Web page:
Trick to fix broken polygon geometries in QGIS 3.X
Fellow researchers and open-source GIS enthusiasts,
Welcome to my blog!
I’d like to start with a disclaimer – I may be a researcher of this very area but that doesn’t mean everything I do or write here will work for you, in your own desktop configurations and package versions. I have no responsibility if you lose data or mess up your installation. I also do not authorize any copies of my content.
Today, I am showing you 1) one thing to look out for when drawing a polygon, and 2) how to fix stubborn invalid polygon geometries.
Most of the time, we can just use the functionality created to fix broken geometries, called “Fix geometries” but if it doesn’t work, there is a workaround for that, too!
First, I will create a purposefully invalid geometry to apply the fix. Then, I will show you two ways to fix it. In one of them, I simply apply the “Fix geometries” native tool of QGIS. The second option I will show here is using the buffer tool. In this simple trick, I will show you how to create an infinitesimal buffer around my broken geometry, which ends up fixing it but has its perks as well.
My friend Iporã Possanti, who also writes about GIS was the one that taught me this trick on QGIS 2, back in the old, pre-pandemic days, saving me of a headache because of a stubborn polygon!
For the examples here shown, I will be using QGIS 3.16, the current stable version.
How to draw a polygon in a way you’ll end up with broken geometries
Create a new vector layer and Toggle Editing
With the edit mode turned on, click in “Add Polygon Feature”.
Start drawing your polygon.
Oops! You double-clicked on a vertex. No problem, right? RIGHT?
Let’s say that you ignored this little mistake and continued to draw the polygon. Been there, done that.
Here is your polygon!
Now, the next step is to generate random points for an analysis on the Atlantic Ocean. Using the tool “Random Points inside Polygons” I try to create 50 random points within this area.
But when I click Run, I get an error:
Feature (-28) from “bad_polygon” has invalid geometry. Please fix the geometry or change the Processing setting to the “Ignore invalid input features” option. Execution failed after 0.02 seconds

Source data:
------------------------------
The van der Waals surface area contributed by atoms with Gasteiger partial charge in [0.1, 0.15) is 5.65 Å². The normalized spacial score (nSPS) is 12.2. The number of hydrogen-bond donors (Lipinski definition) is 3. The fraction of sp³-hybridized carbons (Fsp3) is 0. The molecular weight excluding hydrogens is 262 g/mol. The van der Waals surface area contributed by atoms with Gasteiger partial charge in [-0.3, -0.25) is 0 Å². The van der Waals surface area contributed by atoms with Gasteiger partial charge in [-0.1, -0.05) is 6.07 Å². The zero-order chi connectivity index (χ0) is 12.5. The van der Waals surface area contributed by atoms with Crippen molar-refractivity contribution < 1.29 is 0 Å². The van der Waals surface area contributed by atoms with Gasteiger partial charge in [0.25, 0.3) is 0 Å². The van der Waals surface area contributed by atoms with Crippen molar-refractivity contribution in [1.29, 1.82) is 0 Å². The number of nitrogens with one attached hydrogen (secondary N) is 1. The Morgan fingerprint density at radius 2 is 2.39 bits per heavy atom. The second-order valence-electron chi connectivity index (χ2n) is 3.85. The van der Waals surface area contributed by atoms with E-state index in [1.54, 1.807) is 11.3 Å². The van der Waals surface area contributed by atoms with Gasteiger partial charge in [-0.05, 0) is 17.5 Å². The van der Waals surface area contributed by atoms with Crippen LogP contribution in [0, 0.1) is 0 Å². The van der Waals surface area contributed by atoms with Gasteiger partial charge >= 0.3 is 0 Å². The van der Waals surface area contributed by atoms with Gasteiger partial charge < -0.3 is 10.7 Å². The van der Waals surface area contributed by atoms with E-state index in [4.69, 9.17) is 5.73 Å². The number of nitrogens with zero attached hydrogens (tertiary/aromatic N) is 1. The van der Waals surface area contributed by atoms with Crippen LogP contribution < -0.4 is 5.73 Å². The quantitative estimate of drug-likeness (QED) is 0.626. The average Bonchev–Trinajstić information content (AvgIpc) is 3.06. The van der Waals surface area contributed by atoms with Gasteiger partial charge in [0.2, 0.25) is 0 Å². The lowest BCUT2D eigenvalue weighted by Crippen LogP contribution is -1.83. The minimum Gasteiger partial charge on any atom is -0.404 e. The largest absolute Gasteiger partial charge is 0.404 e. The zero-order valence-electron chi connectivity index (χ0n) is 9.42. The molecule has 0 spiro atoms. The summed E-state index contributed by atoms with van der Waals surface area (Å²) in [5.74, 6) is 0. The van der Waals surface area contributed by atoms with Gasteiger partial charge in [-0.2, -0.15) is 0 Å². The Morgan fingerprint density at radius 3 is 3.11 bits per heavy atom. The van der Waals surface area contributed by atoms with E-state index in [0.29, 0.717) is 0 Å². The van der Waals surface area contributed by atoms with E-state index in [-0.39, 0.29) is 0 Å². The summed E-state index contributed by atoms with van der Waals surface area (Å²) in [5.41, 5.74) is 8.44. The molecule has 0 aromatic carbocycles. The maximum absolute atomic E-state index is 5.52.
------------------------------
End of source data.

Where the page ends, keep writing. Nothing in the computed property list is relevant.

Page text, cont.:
My knee-jerk reaction would be to check “Ignore invalid input features”, but then, the algorithm will ignore the only feature there is. There are better solutions to this issue.
OK, how to avoid this error, then?
When generating your polygon, avoid creating intersections between the lines. This is an intersection:
This is (mainly) what causes issues on the geometries.
And how to fix my geometry with this error?
Well, I have two options for you. Tentatively, you should start with the regular algorithm “Fix geometries”. If that does not solve the problem, or if you want to skip to the other solution, the alternative is using the “Buffer”. Both are described in detail below.
Using the QGIS tool “Fix geometries”
Quick and painless, “Fix geometries” will fix most of the geometry issues you may encounter. When applied to my previously created Polygon, it generates this:
It is still a single polygon, as can be seen on the attribute table:
But, when I Toggle Editing and try to edit the vertices, a new vertex was created on the intersection between the lines. This vertex did not previously exist.
After doing this, I was able to run “Random Points inside polygons” without issues.
Buffer with distance=0
You can also solve this issue using the native tool “Buffer”.
The only property that I altered was the distance, that I filled with “0” degrees.
After clicking “Run”, I got this:
The second part of the polygon, which was on the right side of the intersection, was eliminated by this pipeline.
Then, I could run “Random Points inside polygons”, also without issues.
The use of the “Buffer” algorithm can fundamentally alter the geometry of the Polygon but is a valid alternative to “Fix geometries”. In my experience, using a buffer with 0m distance always worked to fix even the most stubborn geometries.
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